A 35 year-old man from Bellevue was struck and killed just before 3 a.m. Thursday, and the person driving the SUV has been booked on suspicion of drunk driving.
The collision occurred at 132nd Avenue NE and NE 124th St in Kirkland. The collision totaled the bicycle and killed the man at the scene, King 5 reports.
The person driving continued for about a block before turning around and returning to the scene, according to KOMO.
Police suspect alcohol was involved and arrested the driver. They were also questioning the SUV passenger.
Kirkland police said the person biking was “doing everything right,” according to King 5:
“The bicylist was doing everything right and was well marked with lights and everything,” said Lt. Mike Murray, Kirkland police. “This seems to be an unfortunate accident.”
Condolences to his friends and family.
This is the second person this year to die while biking in Kirkland. John Przychodzen was killed in July while biking home from work on Juanita Dr. Kirkland Police gave teenage driver Nick Natale a $42 ticket after he suddenly swerved onto the shoulder and struck Przychodzen from behind, killing him.
UPDATE: The Seattle Times reports that the driver, believed to be in his 20s, was found to be impaired and going too fast, according to police:
Murray said the driver of a Ford Excursion struck the cyclist as he was turning left from Northeast 124th Street onto Slater Avenue Northeast.
Murray said the SUV driver’s blood was tested, and an examination indicated he was intoxicated. Police also believe speed was a factor in the crash.
“He was impaired. He was definitely under the influence of some sort,” Murray said.
The Times also reports that the victim’s family went to the scene of the wreck this morning after seeing reports of the collision on TV.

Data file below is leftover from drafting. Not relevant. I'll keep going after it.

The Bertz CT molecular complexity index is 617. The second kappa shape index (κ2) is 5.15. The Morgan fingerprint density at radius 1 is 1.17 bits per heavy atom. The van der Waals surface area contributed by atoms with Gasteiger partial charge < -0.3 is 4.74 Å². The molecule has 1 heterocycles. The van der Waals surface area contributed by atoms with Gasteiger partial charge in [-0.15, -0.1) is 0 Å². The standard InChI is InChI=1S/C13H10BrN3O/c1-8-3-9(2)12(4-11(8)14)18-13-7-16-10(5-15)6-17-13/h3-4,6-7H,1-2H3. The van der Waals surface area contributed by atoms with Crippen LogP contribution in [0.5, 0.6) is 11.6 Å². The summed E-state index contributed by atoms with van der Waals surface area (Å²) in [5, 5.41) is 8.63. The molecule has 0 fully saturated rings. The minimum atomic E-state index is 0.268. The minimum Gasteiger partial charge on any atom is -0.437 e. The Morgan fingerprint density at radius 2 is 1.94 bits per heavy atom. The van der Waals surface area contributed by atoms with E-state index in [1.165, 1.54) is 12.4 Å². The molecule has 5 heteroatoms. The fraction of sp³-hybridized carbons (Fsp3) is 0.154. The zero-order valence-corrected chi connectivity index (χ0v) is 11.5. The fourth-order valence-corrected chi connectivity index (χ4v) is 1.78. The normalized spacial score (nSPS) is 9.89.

Meanwhile, Cascade Bicycle Club says they are watching the Kirkland Police’s handling of the incident following their questionable actions (or lack thereof) following Przychodzen’s death.
Kirkland Police comments calling the incident “an unfortunate accident” have already raised concerns from Seattle Bike Blog readers readers and Adam Parast at Seattle Transit Blog:
The only thing I have to say besides my condolences to the family and friends of the victim is actually a request. Don’t use the word “accident” when you really mean “collision”. Accident implies lack of fault, randomness and inability to control, when all collisions are in fact someones fault. To call something a “unfortunate accident” as the police officer quoited in the story did, takes the underlying message to a whole new level, ie “there was nothing that could have been done to prevent this collision and we should just get used to cyclist getting killed on our roadways.”
As a society, we need to be crystal clear about what are preventable road fatalities and injuries. To call collisions an accident validates and reaffirms a culture of irresponsibility and unaccountability, and that is the last thing our roads need.